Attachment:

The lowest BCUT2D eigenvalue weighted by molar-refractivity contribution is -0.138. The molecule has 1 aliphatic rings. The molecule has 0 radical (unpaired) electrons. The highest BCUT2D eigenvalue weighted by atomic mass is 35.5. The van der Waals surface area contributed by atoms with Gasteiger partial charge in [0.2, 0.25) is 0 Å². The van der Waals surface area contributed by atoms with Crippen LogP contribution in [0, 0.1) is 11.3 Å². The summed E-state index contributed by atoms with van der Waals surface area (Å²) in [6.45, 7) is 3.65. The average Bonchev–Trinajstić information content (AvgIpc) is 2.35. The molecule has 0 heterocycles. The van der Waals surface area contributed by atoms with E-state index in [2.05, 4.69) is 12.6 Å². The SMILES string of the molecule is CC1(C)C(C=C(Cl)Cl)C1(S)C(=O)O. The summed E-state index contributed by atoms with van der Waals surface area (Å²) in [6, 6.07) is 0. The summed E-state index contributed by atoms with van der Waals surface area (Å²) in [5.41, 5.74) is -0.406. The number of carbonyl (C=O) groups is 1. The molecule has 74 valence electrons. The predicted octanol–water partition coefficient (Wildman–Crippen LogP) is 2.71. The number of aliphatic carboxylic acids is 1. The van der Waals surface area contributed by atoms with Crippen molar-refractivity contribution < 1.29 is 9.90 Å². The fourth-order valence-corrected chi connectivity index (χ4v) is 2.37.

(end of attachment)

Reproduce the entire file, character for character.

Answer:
The lowest BCUT2D eigenvalue weighted by molar-refractivity contribution is -0.138. The molecule has 1 aliphatic rings. The molecule has 0 radical (unpaired) electrons. The highest BCUT2D eigenvalue weighted by atomic mass is 35.5. The van der Waals surface area contributed by atoms with Gasteiger partial charge in [0.2, 0.25) is 0 Å². The van der Waals surface area contributed by atoms with Crippen LogP contribution in [0, 0.1) is 11.3 Å². The summed E-state index contributed by atoms with van der Waals surface area (Å²) in [6.45, 7) is 3.65. The average Bonchev–Trinajstić information content (AvgIpc) is 2.35. The molecule has 0 heterocycles. The van der Waals surface area contributed by atoms with E-state index in [2.05, 4.69) is 12.6 Å². The SMILES string of the molecule is CC1(C)C(C=C(Cl)Cl)C1(S)C(=O)O. The summed E-state index contributed by atoms with van der Waals surface area (Å²) in [6, 6.07) is 0. The summed E-state index contributed by atoms with van der Waals surface area (Å²) in [5.41, 5.74) is -0.406. The number of carbonyl (C=O) groups is 1. The molecule has 74 valence electrons. The predicted octanol–water partition coefficient (Wildman–Crippen LogP) is 2.71. The number of aliphatic carboxylic acids is 1. The van der Waals surface area contributed by atoms with Crippen molar-refractivity contribution < 1.29 is 9.90 Å². The fourth-order valence-corrected chi connectivity index (χ4v) is 2.37.